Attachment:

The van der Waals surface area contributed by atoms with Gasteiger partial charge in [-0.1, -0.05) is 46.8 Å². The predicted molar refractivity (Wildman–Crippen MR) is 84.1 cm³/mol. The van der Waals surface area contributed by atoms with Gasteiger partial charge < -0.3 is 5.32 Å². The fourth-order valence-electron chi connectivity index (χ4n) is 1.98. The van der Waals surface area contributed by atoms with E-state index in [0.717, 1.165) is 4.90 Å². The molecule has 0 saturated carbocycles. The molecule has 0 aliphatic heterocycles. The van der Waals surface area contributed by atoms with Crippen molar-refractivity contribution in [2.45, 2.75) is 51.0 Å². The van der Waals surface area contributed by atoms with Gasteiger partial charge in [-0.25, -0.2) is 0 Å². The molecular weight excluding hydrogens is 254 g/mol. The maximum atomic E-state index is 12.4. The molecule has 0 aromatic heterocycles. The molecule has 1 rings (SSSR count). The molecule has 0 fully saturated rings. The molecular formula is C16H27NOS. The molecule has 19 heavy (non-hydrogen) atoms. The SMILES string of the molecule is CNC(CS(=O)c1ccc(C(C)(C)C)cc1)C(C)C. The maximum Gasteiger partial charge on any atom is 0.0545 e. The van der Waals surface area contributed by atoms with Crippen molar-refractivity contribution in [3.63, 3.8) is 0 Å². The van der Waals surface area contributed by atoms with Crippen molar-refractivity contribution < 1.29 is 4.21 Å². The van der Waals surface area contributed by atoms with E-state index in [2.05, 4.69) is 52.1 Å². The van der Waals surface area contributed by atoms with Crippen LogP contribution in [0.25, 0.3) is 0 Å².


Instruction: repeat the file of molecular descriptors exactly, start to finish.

The van der Waals surface area contributed by atoms with Gasteiger partial charge in [-0.1, -0.05) is 46.8 Å². The predicted molar refractivity (Wildman–Crippen MR) is 84.1 cm³/mol. The van der Waals surface area contributed by atoms with Gasteiger partial charge < -0.3 is 5.32 Å². The fourth-order valence-electron chi connectivity index (χ4n) is 1.98. The van der Waals surface area contributed by atoms with E-state index in [0.717, 1.165) is 4.90 Å². The molecule has 0 saturated carbocycles. The molecule has 0 aliphatic heterocycles. The van der Waals surface area contributed by atoms with Crippen molar-refractivity contribution in [2.45, 2.75) is 51.0 Å². The van der Waals surface area contributed by atoms with Gasteiger partial charge in [-0.25, -0.2) is 0 Å². The molecular weight excluding hydrogens is 254 g/mol. The maximum atomic E-state index is 12.4. The molecule has 0 aromatic heterocycles. The molecule has 1 rings (SSSR count). The molecule has 0 fully saturated rings. The molecular formula is C16H27NOS. The molecule has 19 heavy (non-hydrogen) atoms. The SMILES string of the molecule is CNC(CS(=O)c1ccc(C(C)(C)C)cc1)C(C)C. The maximum Gasteiger partial charge on any atom is 0.0545 e. The van der Waals surface area contributed by atoms with Crippen molar-refractivity contribution in [3.63, 3.8) is 0 Å². The van der Waals surface area contributed by atoms with Crippen molar-refractivity contribution < 1.29 is 4.21 Å². The van der Waals surface area contributed by atoms with E-state index in [2.05, 4.69) is 52.1 Å². The van der Waals surface area contributed by atoms with Crippen LogP contribution in [0.25, 0.3) is 0 Å².